• Phineas 12-Gage

Traditional Christian Ethics and Bein' Gay

Originally published Jan. 31, 2021

I have a subscription to, and occasionally read, Philosophy Now. In the November issue Doug Groothuis tries to defend a conservative Christian view of gay sexuality in “Homosexuality and Christianity”. Now this isn’t going to be a very long blog entry and that’s why it isn’t an episode. In this essay Groothuis argues that it is more Christian to not have sex, or to have sex with an opposite sex partner if you’re Christian and that not acting gay in the sexual sphere doesn’t negatively impact the people in question.

There are three things that I take issue with in this essay that I will address in turn:

  1. The erasure of bisexuals.

  2. The insistence that there’s no reason you can’t be happy and healthy and go to heaven if you only give up this point in your life.

  3. Coercion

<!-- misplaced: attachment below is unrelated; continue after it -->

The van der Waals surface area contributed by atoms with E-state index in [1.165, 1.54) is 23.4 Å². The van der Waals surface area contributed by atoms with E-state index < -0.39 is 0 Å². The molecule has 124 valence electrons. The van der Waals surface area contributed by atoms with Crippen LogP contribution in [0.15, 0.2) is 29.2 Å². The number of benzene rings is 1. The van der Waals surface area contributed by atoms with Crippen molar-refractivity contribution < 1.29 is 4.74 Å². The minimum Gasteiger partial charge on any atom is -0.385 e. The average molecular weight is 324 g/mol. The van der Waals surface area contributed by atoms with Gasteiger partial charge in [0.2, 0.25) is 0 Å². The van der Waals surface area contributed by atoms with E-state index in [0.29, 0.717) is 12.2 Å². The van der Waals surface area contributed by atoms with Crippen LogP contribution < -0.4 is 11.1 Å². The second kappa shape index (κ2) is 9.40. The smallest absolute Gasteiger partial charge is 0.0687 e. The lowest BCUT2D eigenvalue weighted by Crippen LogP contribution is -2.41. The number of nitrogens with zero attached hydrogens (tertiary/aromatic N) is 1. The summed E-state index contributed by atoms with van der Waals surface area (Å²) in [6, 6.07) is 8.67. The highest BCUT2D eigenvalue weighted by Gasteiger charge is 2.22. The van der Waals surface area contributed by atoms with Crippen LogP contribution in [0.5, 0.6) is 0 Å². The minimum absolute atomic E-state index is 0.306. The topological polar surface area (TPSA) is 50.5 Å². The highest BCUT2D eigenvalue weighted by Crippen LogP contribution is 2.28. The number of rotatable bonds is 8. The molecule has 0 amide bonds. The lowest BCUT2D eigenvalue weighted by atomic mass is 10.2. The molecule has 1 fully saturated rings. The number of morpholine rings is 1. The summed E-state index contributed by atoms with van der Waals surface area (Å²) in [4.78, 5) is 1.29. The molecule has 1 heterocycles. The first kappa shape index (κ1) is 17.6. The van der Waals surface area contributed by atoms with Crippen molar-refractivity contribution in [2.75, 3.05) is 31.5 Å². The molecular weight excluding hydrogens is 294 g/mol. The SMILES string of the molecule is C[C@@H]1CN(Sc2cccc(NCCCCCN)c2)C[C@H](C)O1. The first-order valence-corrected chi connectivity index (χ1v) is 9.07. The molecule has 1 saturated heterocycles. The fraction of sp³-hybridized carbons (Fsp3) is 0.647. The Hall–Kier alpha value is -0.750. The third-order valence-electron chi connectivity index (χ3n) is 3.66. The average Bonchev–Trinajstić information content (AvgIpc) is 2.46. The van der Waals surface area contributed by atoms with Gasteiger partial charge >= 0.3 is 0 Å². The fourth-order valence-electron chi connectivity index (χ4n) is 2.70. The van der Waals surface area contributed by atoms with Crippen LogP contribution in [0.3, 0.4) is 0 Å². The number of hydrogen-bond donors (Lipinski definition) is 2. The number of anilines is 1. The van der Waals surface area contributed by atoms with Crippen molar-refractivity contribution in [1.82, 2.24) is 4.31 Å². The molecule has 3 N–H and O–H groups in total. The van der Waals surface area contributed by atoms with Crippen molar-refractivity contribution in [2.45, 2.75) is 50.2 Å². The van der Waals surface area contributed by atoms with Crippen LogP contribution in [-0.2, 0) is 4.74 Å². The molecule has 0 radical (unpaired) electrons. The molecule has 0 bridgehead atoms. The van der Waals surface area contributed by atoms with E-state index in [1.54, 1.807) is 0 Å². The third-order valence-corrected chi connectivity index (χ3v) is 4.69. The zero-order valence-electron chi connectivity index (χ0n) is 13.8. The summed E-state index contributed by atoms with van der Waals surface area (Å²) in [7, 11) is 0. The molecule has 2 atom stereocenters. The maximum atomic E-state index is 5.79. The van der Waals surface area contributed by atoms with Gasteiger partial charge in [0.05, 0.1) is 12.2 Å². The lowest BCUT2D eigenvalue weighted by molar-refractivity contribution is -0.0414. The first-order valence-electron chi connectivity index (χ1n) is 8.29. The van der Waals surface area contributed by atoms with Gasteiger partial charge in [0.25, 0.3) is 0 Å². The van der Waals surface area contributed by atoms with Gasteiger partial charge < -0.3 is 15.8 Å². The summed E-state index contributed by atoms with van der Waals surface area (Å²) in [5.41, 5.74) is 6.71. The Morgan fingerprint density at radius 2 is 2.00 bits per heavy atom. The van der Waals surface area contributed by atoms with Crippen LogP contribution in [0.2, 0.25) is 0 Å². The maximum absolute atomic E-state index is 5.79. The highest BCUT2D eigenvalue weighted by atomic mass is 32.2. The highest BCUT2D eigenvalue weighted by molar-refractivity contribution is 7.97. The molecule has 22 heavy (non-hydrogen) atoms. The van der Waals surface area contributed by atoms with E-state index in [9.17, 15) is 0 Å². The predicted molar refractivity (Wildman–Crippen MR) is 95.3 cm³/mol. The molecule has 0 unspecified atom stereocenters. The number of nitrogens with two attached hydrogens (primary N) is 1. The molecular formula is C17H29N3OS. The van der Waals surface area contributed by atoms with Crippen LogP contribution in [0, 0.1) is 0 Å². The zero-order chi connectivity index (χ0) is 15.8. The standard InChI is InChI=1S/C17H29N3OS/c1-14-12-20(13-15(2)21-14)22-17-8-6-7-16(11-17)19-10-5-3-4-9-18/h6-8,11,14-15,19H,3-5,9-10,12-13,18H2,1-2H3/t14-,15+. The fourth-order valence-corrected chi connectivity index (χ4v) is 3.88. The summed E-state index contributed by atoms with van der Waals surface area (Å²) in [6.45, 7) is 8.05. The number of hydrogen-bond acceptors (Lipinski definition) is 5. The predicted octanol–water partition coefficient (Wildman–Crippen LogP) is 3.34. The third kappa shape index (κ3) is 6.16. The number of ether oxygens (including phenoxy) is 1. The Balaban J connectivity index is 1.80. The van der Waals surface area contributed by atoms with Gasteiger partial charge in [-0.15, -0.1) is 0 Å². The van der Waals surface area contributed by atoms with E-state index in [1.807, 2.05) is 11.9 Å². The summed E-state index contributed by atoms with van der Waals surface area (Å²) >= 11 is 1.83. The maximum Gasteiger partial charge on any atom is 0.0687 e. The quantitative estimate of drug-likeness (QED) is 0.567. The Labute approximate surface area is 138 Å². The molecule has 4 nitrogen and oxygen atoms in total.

In the essay he refers to people who are same sex attracted but are perfectly happy living with and having a sexual relationship with members of the opposite sex. My wife does this. She is same sex attracted but is perfectly fine being in a heterosexual, sexual relationship. The reason this is is because she is bisexual. There seems to be an idea that same sex attraction means that you’re gay that permeates Christian ideas of sexuality that are not true, and this contributes to the invalidation of pansexuals and bisexuals. This isn’t okay and is the result of a narrow view of sexuality taken from a book that also does not allow for these things in the sexual rules. I’m not going to say that everybody Groothuis is aware of that is same sex attracted but in an opposite sex relationship is bisexual, I’m not here to classify the sexuality of people I don’t know. I am going to say that the pattern of it not being considered as a possibility that seems to be common in Christianity oversimplifies human sexuality to a problematic extent and seems to be present here.